A gold color metal and enamel device 1 3/16 inches (3.02 cm) in height overall consisting of a white Greek cross bearing a maroon lozenge charged with three five-pointed gold stars in triangle above two gold bars all below a gold demi-sun, with alternate straight and curved rays issuing from the lateral arms of the cross, all within a continuous maroon scroll, lined gold, arced across top and base and inscribed "CARE FOR MAN" at the top and "AND COUNTRY" in base, all in gold letters.
Maroon and white are the colors traditionally associated with the Medical Corps. The cross symbolizes aid, assistance and compassion. The lozenge, whose angles highlight the cardinal points of a compass, emphasizes constancy and dependability, while underscoring the far-reaching scope of the unit's mission. The three stars and two bars within the lozenge are adapted from the coat of arms of George Washington. The flag of the District of Columbia, the home of the unit, consists of the same three stars and bars. The sun, adapted from the Army National Guard crest for the District of Columbia, alludes to hope and healing.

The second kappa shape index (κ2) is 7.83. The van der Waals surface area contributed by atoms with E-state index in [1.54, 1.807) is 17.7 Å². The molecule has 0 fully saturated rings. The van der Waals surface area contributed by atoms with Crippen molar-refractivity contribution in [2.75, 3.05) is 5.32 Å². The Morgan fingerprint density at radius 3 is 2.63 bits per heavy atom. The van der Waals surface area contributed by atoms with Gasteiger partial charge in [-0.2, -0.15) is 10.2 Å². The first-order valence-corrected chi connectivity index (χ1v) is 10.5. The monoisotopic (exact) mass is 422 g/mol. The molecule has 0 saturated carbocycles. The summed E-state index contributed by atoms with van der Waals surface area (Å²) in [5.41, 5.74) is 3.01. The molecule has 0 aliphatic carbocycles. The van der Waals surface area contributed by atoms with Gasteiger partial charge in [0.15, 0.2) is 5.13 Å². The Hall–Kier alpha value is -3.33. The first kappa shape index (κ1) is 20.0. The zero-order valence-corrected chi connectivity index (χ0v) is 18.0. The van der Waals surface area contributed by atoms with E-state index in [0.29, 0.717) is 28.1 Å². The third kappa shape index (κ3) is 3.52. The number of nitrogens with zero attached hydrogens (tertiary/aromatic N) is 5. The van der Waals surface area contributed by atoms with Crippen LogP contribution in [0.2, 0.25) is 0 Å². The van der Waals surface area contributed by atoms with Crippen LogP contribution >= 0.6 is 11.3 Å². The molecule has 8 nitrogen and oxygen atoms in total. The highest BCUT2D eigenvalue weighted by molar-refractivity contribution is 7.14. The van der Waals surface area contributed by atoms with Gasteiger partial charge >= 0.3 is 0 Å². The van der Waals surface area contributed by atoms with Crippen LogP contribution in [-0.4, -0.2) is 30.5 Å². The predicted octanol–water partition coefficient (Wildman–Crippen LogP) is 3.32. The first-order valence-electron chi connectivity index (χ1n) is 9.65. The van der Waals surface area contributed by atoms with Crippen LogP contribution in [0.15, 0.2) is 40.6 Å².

The distinctive unit insignia was originally approved for the 115th Evacuation Hospital on 28 September 1971. It was redesignated for the 115th Combat Support Hospital on 17 June 1974. The insignia was redesignated for the 115th Surgical Hospital with the description and symbolism revised effective 1 August 1983.